"I just met with the president and he asked that I stay on. I'm thrilled to do so," she told the publication.
McFarland served Presidents Nixon, Ford, and Reagan before beginning a career as a Fox News analyst, and then as an adviser to Trump.
Flynn resigned from his position as national security adviser Monday night, just days after the Washington Post reported he discussed sanctions on a phone call with Russia’s ambassador to the United States as a civilian in December, before Trump was inaugurated.
Then-acting Attorney General Sally Yates told White House counsel Don McGahn in late January that Flynn could be vulnerable to Russian blackmail, the Post reported Monday. The former NSC chief of staff, retired Lt. Gen. Keith Kellogg, has taken Flynn's place as acting national security adviser, though the Times also reported that it was unlikely Kellogg would stay in that role permanently.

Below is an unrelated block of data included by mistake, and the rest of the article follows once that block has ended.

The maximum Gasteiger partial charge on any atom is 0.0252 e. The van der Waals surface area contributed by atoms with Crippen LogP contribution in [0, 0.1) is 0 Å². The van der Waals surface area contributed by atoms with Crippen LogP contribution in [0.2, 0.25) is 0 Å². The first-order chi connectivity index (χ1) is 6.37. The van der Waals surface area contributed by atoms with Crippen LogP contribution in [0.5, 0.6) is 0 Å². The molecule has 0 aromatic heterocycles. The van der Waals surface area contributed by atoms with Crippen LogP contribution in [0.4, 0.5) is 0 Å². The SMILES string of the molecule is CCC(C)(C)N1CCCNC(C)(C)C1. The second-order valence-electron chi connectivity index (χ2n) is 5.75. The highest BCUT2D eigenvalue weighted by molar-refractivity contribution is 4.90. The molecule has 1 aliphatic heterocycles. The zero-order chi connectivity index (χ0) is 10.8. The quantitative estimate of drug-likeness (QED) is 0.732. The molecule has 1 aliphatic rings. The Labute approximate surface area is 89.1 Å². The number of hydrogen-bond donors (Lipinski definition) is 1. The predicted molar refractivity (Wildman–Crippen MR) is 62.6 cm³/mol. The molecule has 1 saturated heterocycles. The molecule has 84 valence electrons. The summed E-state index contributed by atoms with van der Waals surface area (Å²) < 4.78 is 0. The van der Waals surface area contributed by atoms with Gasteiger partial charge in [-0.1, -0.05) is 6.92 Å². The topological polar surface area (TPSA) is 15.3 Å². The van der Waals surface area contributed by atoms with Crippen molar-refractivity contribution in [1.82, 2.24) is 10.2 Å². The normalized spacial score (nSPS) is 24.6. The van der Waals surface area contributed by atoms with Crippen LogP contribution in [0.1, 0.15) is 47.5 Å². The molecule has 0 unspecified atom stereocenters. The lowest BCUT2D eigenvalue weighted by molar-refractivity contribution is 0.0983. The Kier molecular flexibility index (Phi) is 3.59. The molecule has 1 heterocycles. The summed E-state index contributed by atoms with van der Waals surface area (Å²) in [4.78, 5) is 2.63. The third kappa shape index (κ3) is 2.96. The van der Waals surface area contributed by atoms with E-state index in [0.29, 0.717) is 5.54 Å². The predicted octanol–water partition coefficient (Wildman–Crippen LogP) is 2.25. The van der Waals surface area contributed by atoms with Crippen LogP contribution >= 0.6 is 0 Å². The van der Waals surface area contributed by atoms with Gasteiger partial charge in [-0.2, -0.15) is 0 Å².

McFarland brought some of Trump’s energy to national security council meetings, the Times reported Sunday. The paper reported that many “apolitical” members of the council were uncomfortable with her displays of partisanship, including at one recent meeting when she urged them to “make America great again.”
At that meeting, Flynn, at least jokingly, seemed to acknowledge his and McFarland’s precarious place in the administration. After a comment about work-life balance, the Times reported, he turned to McFarland and asked: “I wonder if we’ll be here a year from now?”
This post has been updated.